If communists in the former Soviet Union counted as right-wing authoritarians to Altemeyer, what did communists in the United States of an authoritarian mindset, supporting the Soviet Union, count as? Both right-wing with respect to the Soviet Union and left-wing with respect to the U.S.?
Altemeyer’s right/left distinction is with respect to the individual’s “in-group” and “power/authority group.” For Altemeyer, people are right-wing if these “followers have personalities featuring:
1) a high degree of submission to the established, legitimate authorities in
2) high levels of aggression in the name of their authorities; and
3) a high level of conventionalism.
Because the submission occurs to traditional authority, I call these followers right-wing authoritarians.” - “The Authoritarians” p. 9.
Left-wingers are members of the group that’s against the establishment. So, in the US, a (politically) left-wing authoritarian would be a member of the SLA, the SDS, the Weathermen, etc. In the Soviet Union a (politically) left-wing authoritarian would be someone who was a member of a group which was trying to usurp the power of the Communist Party. Right-wing authoritarians were those people who spied on their neighbors and reported “subversive activities.”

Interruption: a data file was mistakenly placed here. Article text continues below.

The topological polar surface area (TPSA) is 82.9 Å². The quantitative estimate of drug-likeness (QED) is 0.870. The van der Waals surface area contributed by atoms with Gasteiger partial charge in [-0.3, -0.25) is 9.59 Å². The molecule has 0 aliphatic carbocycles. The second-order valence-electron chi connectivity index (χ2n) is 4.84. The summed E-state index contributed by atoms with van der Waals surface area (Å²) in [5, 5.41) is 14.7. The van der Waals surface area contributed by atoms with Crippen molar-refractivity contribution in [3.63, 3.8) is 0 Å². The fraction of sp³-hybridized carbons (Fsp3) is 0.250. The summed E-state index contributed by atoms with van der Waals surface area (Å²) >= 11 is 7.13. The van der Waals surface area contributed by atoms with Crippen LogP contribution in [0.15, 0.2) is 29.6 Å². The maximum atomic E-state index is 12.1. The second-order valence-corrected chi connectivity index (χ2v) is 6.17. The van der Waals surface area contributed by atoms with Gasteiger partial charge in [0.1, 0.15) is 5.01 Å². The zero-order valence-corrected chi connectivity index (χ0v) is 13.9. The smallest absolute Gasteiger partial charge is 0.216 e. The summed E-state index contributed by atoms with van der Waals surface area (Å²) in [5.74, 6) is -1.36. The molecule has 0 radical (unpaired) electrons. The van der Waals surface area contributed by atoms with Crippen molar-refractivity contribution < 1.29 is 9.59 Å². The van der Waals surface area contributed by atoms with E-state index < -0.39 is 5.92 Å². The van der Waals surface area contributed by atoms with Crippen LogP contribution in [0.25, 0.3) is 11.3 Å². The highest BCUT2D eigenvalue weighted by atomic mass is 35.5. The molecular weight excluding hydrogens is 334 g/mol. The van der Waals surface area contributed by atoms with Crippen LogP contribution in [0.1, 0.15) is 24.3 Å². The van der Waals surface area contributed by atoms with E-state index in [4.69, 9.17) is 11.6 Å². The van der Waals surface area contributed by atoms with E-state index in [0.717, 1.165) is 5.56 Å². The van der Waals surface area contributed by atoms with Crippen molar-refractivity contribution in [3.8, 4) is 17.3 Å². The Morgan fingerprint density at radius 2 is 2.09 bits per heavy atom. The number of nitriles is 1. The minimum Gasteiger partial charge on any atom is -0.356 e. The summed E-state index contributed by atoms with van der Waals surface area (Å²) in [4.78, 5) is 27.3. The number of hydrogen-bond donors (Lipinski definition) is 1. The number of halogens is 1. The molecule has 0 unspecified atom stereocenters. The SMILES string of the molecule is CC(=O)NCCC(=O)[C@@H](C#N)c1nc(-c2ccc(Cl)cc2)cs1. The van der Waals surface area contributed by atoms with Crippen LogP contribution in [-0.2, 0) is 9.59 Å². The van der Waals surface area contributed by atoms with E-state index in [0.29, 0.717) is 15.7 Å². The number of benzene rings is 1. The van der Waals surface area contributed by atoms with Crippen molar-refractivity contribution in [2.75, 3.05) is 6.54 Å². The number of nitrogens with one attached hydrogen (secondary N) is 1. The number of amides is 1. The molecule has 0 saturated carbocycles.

So, for Altemeyer, hard-core communists in the Soviet Union were right-wing authoritarians.
” But someone who lived in a country long ruled by Communists and who ardently supported the Communist Party would also be one of my psychological right-wing authoritarians even though we would also say he was a political left-winger. So a right-wing authoritarian follower doesn’t necessarily have conservative political views. Instead he’s someone who readily submits to the established authorities in society, attacks others in their name, and is highly conventional. It’s an aspect of his personality, not a description of his politics.” - “The Authoritarians” p. 9